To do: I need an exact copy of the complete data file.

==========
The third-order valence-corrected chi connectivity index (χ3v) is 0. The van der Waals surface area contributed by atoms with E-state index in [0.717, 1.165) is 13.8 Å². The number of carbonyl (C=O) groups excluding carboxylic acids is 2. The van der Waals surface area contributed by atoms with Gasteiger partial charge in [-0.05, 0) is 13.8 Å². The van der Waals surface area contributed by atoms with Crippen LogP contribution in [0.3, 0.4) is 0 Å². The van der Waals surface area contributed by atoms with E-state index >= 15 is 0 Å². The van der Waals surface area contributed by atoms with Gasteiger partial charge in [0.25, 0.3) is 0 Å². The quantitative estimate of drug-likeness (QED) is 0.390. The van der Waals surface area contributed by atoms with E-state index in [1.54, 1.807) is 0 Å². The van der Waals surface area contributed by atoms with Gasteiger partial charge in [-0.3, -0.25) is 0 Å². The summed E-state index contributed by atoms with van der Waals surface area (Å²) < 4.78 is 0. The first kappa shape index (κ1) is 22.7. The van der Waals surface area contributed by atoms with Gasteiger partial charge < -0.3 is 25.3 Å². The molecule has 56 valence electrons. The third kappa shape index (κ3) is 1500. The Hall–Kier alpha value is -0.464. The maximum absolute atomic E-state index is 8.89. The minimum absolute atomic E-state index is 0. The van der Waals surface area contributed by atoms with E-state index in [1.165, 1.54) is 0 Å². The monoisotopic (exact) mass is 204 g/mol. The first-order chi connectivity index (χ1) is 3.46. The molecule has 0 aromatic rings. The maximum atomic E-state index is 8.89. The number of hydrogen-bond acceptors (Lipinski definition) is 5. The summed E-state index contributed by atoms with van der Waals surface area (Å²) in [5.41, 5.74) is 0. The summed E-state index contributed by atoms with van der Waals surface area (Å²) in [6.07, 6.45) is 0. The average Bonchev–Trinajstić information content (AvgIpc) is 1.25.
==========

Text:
The third-order valence-corrected chi connectivity index (χ3v) is 0. The van der Waals surface area contributed by atoms with E-state index in [0.717, 1.165) is 13.8 Å². The number of carbonyl (C=O) groups excluding carboxylic acids is 2. The van der Waals surface area contributed by atoms with Gasteiger partial charge in [-0.05, 0) is 13.8 Å². The van der Waals surface area contributed by atoms with Crippen LogP contribution in [0.3, 0.4) is 0 Å². The van der Waals surface area contributed by atoms with E-state index >= 15 is 0 Å². The van der Waals surface area contributed by atoms with Gasteiger partial charge in [0.25, 0.3) is 0 Å². The quantitative estimate of drug-likeness (QED) is 0.390. The van der Waals surface area contributed by atoms with E-state index in [1.54, 1.807) is 0 Å². The van der Waals surface area contributed by atoms with Gasteiger partial charge in [-0.3, -0.25) is 0 Å². The summed E-state index contributed by atoms with van der Waals surface area (Å²) < 4.78 is 0. The first kappa shape index (κ1) is 22.7. The van der Waals surface area contributed by atoms with Gasteiger partial charge < -0.3 is 25.3 Å². The molecule has 56 valence electrons. The third kappa shape index (κ3) is 1500. The Hall–Kier alpha value is -0.464. The maximum absolute atomic E-state index is 8.89. The minimum absolute atomic E-state index is 0. The van der Waals surface area contributed by atoms with E-state index in [1.165, 1.54) is 0 Å². The monoisotopic (exact) mass is 204 g/mol. The first-order chi connectivity index (χ1) is 3.46. The molecule has 0 aromatic rings. The maximum atomic E-state index is 8.89. The number of hydrogen-bond acceptors (Lipinski definition) is 5. The summed E-state index contributed by atoms with van der Waals surface area (Å²) in [5.41, 5.74) is 0. The summed E-state index contributed by atoms with van der Waals surface area (Å²) in [6.07, 6.45) is 0. The average Bonchev–Trinajstić information content (AvgIpc) is 1.25.